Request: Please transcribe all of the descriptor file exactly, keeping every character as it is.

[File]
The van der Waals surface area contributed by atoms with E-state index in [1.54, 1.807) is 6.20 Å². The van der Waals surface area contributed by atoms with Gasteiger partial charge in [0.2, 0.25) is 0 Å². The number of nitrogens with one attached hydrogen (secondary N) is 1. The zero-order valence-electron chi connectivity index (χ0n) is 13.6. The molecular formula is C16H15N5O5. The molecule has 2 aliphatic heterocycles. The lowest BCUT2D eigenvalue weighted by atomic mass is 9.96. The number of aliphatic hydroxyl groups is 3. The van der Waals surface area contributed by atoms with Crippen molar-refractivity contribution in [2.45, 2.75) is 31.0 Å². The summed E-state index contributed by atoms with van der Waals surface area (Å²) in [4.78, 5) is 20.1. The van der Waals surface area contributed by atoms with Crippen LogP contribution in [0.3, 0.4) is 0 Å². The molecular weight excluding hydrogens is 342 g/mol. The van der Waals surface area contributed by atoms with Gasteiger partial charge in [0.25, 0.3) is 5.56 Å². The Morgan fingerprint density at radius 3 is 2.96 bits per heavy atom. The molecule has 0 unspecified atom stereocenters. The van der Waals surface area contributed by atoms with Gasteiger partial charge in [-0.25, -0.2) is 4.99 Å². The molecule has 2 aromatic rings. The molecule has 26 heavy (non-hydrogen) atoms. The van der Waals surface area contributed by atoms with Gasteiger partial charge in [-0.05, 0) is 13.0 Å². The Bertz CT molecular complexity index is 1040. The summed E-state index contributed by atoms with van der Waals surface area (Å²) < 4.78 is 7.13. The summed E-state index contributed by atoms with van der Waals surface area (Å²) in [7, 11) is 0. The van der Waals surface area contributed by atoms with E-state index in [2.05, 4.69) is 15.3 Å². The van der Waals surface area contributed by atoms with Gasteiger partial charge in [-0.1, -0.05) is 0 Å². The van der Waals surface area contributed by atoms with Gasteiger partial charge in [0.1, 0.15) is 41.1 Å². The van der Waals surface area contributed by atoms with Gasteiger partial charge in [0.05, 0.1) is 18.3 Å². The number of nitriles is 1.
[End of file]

The van der Waals surface area contributed by atoms with E-state index in [1.54, 1.807) is 6.20 Å². The van der Waals surface area contributed by atoms with Gasteiger partial charge in [0.2, 0.25) is 0 Å². The number of nitrogens with one attached hydrogen (secondary N) is 1. The zero-order valence-electron chi connectivity index (χ0n) is 13.6. The molecular formula is C16H15N5O5. The molecule has 2 aliphatic heterocycles. The lowest BCUT2D eigenvalue weighted by atomic mass is 9.96. The number of aliphatic hydroxyl groups is 3. The van der Waals surface area contributed by atoms with Crippen molar-refractivity contribution in [2.45, 2.75) is 31.0 Å². The summed E-state index contributed by atoms with van der Waals surface area (Å²) in [4.78, 5) is 20.1. The van der Waals surface area contributed by atoms with Crippen LogP contribution in [0.3, 0.4) is 0 Å². The molecular weight excluding hydrogens is 342 g/mol. The van der Waals surface area contributed by atoms with Gasteiger partial charge in [0.25, 0.3) is 5.56 Å². The Morgan fingerprint density at radius 3 is 2.96 bits per heavy atom. The molecule has 0 unspecified atom stereocenters. The van der Waals surface area contributed by atoms with Gasteiger partial charge in [-0.25, -0.2) is 4.99 Å². The molecule has 2 aromatic rings. The molecule has 26 heavy (non-hydrogen) atoms. The van der Waals surface area contributed by atoms with Gasteiger partial charge in [-0.05, 0) is 13.0 Å². The Bertz CT molecular complexity index is 1040. The summed E-state index contributed by atoms with van der Waals surface area (Å²) < 4.78 is 7.13. The summed E-state index contributed by atoms with van der Waals surface area (Å²) in [7, 11) is 0. The van der Waals surface area contributed by atoms with E-state index in [2.05, 4.69) is 15.3 Å². The van der Waals surface area contributed by atoms with Gasteiger partial charge in [-0.1, -0.05) is 0 Å². The van der Waals surface area contributed by atoms with Gasteiger partial charge in [0.1, 0.15) is 41.1 Å². The van der Waals surface area contributed by atoms with Gasteiger partial charge in [0.05, 0.1) is 18.3 Å². The number of nitriles is 1.